‘I Love Hue’: A perfectionist’s confession of an undying love for ombré

January 26, 2018 — by Elicia Ye

Settling into our seats for sixth-period AP Statistics, my friend and fellow Lifestyles Editor senior Vivien Zhang started swiping right and left on her phone. Worried that she was illegally present on Tinder (the legal age is 18, but since when has that stopped anybody), I glanced at her screen and instead found a collection of jumbled, colorful tiles.

“It’s called ‘I Love Hue,’” she explained. “You should try it too!”

Named one of Google Play's Best Games of 2017 in the “Most Innovative” category, the new smartphone puzzle game’s popularity recently rose among students, encouraging them to adopt a new perception about color and increasing their knowledge about the transitional colors that go between hues such as light peach and neon pink.

As I launched the app after downloading, the misplaced army green and faded chartreuse tiles on the starting page taunted me, as if challenging my abilities to place the colors in order so that they transition smoothly between rows and columns. I could no longer resist the temptation. After tapping “start,” the tiles faded away and I officially began my week-long journey into a world of colors and patterns.

The first level in the “Beginner” category consisted of long rectangular stripes from golden yellow to scarlet, followed by nine more levels of large — mostly square — tiles of every shade between each color of the rainbow.

Before long, I had earned enough “hearts” to unlock the next category, “Apprentice.” Instead of omitting levels to skip ahead, I decided to finish the category I was currently in before moving onto the next degree of skill. With every level I completed, I took several seconds to appreciate the impeccable artistry of the masterpiece before an empty heart with glowing white borders faded into the puzzle, blessing me with a beacon of success.

The difference is that “I Love Hue” is related to the work I do on Illustrator, more aesthetically pleasing and has the soothing sound of a thumping heart each time a tile is placed. Additionally, I could sneak in a game or two when I am in the In-N-Out Drive-Thru line or before I fall asleep without much hassle or stress. If anything, “I Love Hue” has become a relaxation and stress relief, waiting in the back of my phone for me to collect daily 12-Prism packs.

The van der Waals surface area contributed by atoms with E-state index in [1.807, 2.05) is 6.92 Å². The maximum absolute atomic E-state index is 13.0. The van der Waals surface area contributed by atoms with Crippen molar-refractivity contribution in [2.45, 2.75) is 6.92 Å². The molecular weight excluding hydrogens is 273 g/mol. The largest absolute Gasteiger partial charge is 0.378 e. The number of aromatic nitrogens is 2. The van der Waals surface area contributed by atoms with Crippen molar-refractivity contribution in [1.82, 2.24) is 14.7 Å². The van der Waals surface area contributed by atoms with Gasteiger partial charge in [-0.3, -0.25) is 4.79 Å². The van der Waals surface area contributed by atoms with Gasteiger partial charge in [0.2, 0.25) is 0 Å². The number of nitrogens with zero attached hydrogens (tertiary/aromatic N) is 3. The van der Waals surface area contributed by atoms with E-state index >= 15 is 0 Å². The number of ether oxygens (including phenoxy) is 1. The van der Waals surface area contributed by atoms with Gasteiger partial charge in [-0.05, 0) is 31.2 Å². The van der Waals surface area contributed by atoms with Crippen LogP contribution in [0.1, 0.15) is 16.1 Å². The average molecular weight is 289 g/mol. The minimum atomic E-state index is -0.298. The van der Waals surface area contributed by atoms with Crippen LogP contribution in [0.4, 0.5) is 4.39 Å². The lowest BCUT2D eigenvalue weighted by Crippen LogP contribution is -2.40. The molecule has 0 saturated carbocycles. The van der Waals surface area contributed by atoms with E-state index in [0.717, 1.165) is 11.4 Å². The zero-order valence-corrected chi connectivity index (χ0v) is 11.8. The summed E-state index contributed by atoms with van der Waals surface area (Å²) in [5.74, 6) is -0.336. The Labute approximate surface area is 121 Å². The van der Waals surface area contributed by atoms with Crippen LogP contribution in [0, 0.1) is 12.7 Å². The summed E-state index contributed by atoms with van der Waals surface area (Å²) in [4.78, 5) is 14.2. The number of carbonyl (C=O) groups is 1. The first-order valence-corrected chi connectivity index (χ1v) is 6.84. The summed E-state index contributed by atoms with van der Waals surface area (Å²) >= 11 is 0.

Having won enough hearts to pass “Mystic,” “Prophet,” “Guru,” and unlock the final category, “Visionary,” I have learned to distinguish fuschia from magenta (arguably one of the least appealing shades out there), plum from mulberry, lavender from mauve … I ran out of my limited vocabulary for “purple,” — you get the idea. I have yet to distinctively identity navy apart from indigo, but believe me — I am getting there.

Just like every other smartphone game/app craze, “I Love Hue” has fans and detractors.

Senior Smrithi Balebail counts herself among those flummoxed by the app, saying, “Although all my friends are obsessed with it, I don’t love playing the game because I could never discern which colors are supposed to be adjacent to each other.”.

“I Love Hue” also counts the number of steps players take to complete one level and shows them the World Record number of moves. While this feature could add to the pressure to perform well, players generally complete the round with fewer steps than the so-called World Record. In addition, users are dubbed a “bright shining rainbow,” “great gleaming star,” “glorious butterfly,” “multicoloured sunrise” or a uniquely magical title by the game when they beat the record along their journey, inspiring them to look up from their phone and exclaim “I Love Hue” to the world.

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